James A. Crippen
Fri, 16 Mar 2001 12:02:27 -0900 (AKST)
On Fri, 16 Mar 2001, John Morrison wrote:
> Didn't want to post anything remotely negative to the list.
Cool. But I want us to be more open, so I've posted this back. Don't
worry about infighting and negativity -- we're all fairly reasonable
people with similar goals. I'm not too worried about the occasional
dispute, just as long as it's resolved cleanly and sensibly.
For instance I think that since there isn't any Lord High Hacker in charge
of this project that we'd best work on being as cooperative as possible.
That means airing all of our dirty laundry in public. But it also means
that we have to work at keeping personality conflicts to a minimum. I
don't want to live with something like the linux-kernel mailing list which
is all personality disputes about who's a better hacker and whose design
philosophy is better.
Oh, and open communication prevents subcabals from forming within our
cabal. That would cause politics, which I wish to avoid.
> "James A. Crippen" wrote:
> > I've just started stubbing in a Front End Processor. 'fep.cc' and 'fep.h'
> > are where it will live, and I'm looking at gluing it into main() just
> > after the call to e3App::app(). The basic concept I have is that after
> > the e3App stuff finishes in main() then the Fep will start in its
> > loop. From there the user can init the system (which is just doing that
> > 'new' alloc), load a band, and enter the run loop.
> Coupl'a questions:
> (0) Is this the most important task you could possibly do (in terms of
> feature-completeness) right now? Is it absolutely on the critical
> path? If not, then what else is?
I think it will become very useful as we start having to debug the
internals of the processor and chase down symbols within the band. I
believe that it will speed up the debugging cycle, as well as allow for
more exploratory interaction with the guts of the system.
> (1) Is gdb (or your favorite debugger) a good-enough, "free" (in terms
> of labor) substitute for a FEP (at least right now)?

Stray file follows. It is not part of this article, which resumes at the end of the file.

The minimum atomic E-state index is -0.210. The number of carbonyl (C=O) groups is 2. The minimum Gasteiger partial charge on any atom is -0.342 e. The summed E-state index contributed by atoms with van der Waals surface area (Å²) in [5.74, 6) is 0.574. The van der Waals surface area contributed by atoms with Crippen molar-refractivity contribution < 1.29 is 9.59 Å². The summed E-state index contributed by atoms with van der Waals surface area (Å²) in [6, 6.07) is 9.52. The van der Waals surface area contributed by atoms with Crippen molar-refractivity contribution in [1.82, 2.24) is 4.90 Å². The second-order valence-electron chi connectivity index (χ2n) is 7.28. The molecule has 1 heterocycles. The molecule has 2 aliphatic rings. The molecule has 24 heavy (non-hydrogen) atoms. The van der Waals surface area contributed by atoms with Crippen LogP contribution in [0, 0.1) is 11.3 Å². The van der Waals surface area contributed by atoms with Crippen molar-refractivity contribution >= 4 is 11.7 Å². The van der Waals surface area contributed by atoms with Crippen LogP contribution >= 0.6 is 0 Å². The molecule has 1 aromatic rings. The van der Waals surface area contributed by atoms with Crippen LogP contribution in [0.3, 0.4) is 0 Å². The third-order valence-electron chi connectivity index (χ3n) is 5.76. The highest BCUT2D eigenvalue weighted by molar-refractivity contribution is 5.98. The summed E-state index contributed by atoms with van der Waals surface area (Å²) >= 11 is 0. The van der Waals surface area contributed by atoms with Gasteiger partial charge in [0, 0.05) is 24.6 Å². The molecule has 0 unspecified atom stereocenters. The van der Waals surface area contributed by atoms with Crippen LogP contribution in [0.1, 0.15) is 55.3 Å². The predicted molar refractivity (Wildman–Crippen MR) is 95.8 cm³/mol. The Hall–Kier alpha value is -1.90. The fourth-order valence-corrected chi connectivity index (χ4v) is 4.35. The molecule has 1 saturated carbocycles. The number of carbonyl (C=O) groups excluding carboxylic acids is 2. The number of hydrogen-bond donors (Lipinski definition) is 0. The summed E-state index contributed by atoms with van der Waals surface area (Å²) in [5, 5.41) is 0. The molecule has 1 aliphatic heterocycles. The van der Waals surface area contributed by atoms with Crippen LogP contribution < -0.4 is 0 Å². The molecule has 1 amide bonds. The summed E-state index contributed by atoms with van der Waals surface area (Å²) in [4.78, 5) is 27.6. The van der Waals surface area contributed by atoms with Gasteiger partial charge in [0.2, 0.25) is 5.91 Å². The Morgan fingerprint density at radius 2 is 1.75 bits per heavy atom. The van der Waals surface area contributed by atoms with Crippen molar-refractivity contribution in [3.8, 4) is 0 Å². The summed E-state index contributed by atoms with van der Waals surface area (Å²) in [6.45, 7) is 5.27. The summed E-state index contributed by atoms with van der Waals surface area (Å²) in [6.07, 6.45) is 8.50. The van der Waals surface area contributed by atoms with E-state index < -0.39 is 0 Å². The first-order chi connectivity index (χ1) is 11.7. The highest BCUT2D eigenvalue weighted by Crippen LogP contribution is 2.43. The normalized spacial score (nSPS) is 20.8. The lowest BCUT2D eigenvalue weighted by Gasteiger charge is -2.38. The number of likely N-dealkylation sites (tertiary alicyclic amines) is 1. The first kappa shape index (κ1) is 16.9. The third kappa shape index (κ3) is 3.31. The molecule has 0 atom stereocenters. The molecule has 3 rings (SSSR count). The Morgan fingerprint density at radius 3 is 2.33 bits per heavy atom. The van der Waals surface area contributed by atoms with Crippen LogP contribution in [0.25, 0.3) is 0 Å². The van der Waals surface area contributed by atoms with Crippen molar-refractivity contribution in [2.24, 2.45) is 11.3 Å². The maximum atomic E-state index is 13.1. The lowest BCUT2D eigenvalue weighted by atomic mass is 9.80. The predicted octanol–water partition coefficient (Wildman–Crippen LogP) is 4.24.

GDB doesn't know anything about the macrocode. You'd have to parse out
addresses by hand (which are dependent on endianness and operating system
and the state of the loader at run time) and chase symbols down. No fun.
I don't want to be distracted by cruft bubbling up from the underlying
operating system. I don't care where the libraries are loaded to, and
where my kernel syscalls go. I just want to examine the emulated
processor and memory without having to become lost in a twisty maze of
32-bit pointers, all alike.
It's of course possible to extend GDB to handle this sort of thing, but
that's a major undertaking in and of itself. I don't want to do that. I
never ever ever want to hack on GDB if I can help it. I've seen RMS do so
and it's nasty shit.
> > I think that some exception handling should be put together so that
> > anywhere that the system crashes it just drops back into the FEP with some
> > diagnostic info and lets the user probe around and twiddle bits. If an
> > exception can't be handled by Lisp (which means most of the problems that
> > we'll be dealing with) then it can dump to the FEP so we can examine it.
> (2) Might we not want to "suspend" the thread and treat this like
> another "vanilla" fatal error and handle this in Lisp using the Explorer
> bit-hacking stuff instead? In other words, robustify the shit out of
> the microcode and handle in macrocode (either via the normal debugger or
> some other thing). Perhaps there's already a way to do this? Maybe you